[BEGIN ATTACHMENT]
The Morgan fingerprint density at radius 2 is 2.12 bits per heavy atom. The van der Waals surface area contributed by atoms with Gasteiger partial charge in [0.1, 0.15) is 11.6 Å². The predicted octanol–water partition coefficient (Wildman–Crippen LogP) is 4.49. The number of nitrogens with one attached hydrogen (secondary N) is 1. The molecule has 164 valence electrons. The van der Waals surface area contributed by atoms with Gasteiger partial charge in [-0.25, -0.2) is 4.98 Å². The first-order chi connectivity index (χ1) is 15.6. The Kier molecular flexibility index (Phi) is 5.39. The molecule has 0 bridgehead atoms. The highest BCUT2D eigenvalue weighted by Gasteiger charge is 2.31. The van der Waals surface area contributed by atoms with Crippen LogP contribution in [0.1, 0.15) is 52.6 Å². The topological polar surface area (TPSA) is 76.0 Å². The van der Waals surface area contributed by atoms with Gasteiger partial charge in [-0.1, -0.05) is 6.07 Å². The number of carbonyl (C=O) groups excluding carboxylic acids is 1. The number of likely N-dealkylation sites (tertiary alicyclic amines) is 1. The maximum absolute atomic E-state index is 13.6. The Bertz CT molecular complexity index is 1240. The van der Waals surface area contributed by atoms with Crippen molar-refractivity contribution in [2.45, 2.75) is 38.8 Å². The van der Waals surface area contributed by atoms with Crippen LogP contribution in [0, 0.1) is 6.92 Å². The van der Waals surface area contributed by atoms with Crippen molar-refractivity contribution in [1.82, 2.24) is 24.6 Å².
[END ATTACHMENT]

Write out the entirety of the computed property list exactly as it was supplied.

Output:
The Morgan fingerprint density at radius 2 is 2.12 bits per heavy atom. The van der Waals surface area contributed by atoms with Gasteiger partial charge in [0.1, 0.15) is 11.6 Å². The predicted octanol–water partition coefficient (Wildman–Crippen LogP) is 4.49. The number of nitrogens with one attached hydrogen (secondary N) is 1. The molecule has 164 valence electrons. The van der Waals surface area contributed by atoms with Gasteiger partial charge in [-0.25, -0.2) is 4.98 Å². The first-order chi connectivity index (χ1) is 15.6. The Kier molecular flexibility index (Phi) is 5.39. The molecule has 0 bridgehead atoms. The highest BCUT2D eigenvalue weighted by Gasteiger charge is 2.31. The van der Waals surface area contributed by atoms with Crippen LogP contribution in [0.1, 0.15) is 52.6 Å². The topological polar surface area (TPSA) is 76.0 Å². The van der Waals surface area contributed by atoms with Gasteiger partial charge in [-0.1, -0.05) is 6.07 Å². The number of carbonyl (C=O) groups excluding carboxylic acids is 1. The number of likely N-dealkylation sites (tertiary alicyclic amines) is 1. The maximum absolute atomic E-state index is 13.6. The Bertz CT molecular complexity index is 1240. The van der Waals surface area contributed by atoms with Crippen molar-refractivity contribution in [2.45, 2.75) is 38.8 Å². The van der Waals surface area contributed by atoms with Crippen LogP contribution in [0, 0.1) is 6.92 Å². The van der Waals surface area contributed by atoms with Crippen molar-refractivity contribution in [1.82, 2.24) is 24.6 Å².